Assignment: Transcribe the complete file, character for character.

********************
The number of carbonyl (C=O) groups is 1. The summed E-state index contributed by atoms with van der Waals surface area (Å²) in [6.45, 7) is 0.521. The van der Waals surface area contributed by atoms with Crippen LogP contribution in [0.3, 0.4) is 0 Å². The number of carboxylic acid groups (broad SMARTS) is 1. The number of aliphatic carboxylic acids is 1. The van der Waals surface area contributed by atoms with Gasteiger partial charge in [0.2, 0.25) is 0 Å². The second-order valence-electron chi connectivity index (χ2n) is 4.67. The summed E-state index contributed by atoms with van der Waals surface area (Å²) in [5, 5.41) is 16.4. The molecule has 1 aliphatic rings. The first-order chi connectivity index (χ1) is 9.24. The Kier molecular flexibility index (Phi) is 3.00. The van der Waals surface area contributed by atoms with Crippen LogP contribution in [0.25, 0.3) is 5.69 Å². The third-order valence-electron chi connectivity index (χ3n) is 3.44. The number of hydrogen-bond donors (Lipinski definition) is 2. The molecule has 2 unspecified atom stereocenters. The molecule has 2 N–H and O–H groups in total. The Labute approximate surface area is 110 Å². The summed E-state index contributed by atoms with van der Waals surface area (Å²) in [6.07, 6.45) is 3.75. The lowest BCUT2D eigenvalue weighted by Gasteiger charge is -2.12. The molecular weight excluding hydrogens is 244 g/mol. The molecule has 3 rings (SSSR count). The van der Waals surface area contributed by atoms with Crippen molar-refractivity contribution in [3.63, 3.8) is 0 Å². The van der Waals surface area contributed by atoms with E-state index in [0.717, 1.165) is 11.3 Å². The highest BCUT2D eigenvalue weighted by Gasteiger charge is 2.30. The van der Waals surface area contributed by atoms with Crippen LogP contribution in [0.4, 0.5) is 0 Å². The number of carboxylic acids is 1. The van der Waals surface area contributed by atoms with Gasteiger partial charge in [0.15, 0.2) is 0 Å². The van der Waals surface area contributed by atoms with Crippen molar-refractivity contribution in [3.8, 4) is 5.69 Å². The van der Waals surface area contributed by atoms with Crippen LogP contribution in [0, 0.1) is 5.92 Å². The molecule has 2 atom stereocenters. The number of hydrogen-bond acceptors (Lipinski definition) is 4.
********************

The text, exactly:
The number of carbonyl (C=O) groups is 1. The summed E-state index contributed by atoms with van der Waals surface area (Å²) in [6.45, 7) is 0.521. The van der Waals surface area contributed by atoms with Crippen LogP contribution in [0.3, 0.4) is 0 Å². The number of carboxylic acid groups (broad SMARTS) is 1. The number of aliphatic carboxylic acids is 1. The van der Waals surface area contributed by atoms with Gasteiger partial charge in [0.2, 0.25) is 0 Å². The second-order valence-electron chi connectivity index (χ2n) is 4.67. The summed E-state index contributed by atoms with van der Waals surface area (Å²) in [5, 5.41) is 16.4. The molecule has 1 aliphatic rings. The first-order chi connectivity index (χ1) is 9.24. The Kier molecular flexibility index (Phi) is 3.00. The van der Waals surface area contributed by atoms with Crippen LogP contribution in [0.25, 0.3) is 5.69 Å². The third-order valence-electron chi connectivity index (χ3n) is 3.44. The number of hydrogen-bond donors (Lipinski definition) is 2. The molecule has 2 unspecified atom stereocenters. The molecule has 2 N–H and O–H groups in total. The Labute approximate surface area is 110 Å². The summed E-state index contributed by atoms with van der Waals surface area (Å²) in [6.07, 6.45) is 3.75. The lowest BCUT2D eigenvalue weighted by Gasteiger charge is -2.12. The molecular weight excluding hydrogens is 244 g/mol. The molecule has 3 rings (SSSR count). The van der Waals surface area contributed by atoms with Crippen molar-refractivity contribution in [3.63, 3.8) is 0 Å². The van der Waals surface area contributed by atoms with E-state index in [0.717, 1.165) is 11.3 Å². The highest BCUT2D eigenvalue weighted by Gasteiger charge is 2.30. The van der Waals surface area contributed by atoms with Crippen LogP contribution in [0.4, 0.5) is 0 Å². The number of carboxylic acids is 1. The van der Waals surface area contributed by atoms with Gasteiger partial charge in [0.15, 0.2) is 0 Å². The van der Waals surface area contributed by atoms with Crippen molar-refractivity contribution in [3.8, 4) is 5.69 Å². The van der Waals surface area contributed by atoms with Crippen LogP contribution in [0, 0.1) is 5.92 Å². The molecule has 2 atom stereocenters. The number of hydrogen-bond acceptors (Lipinski definition) is 4.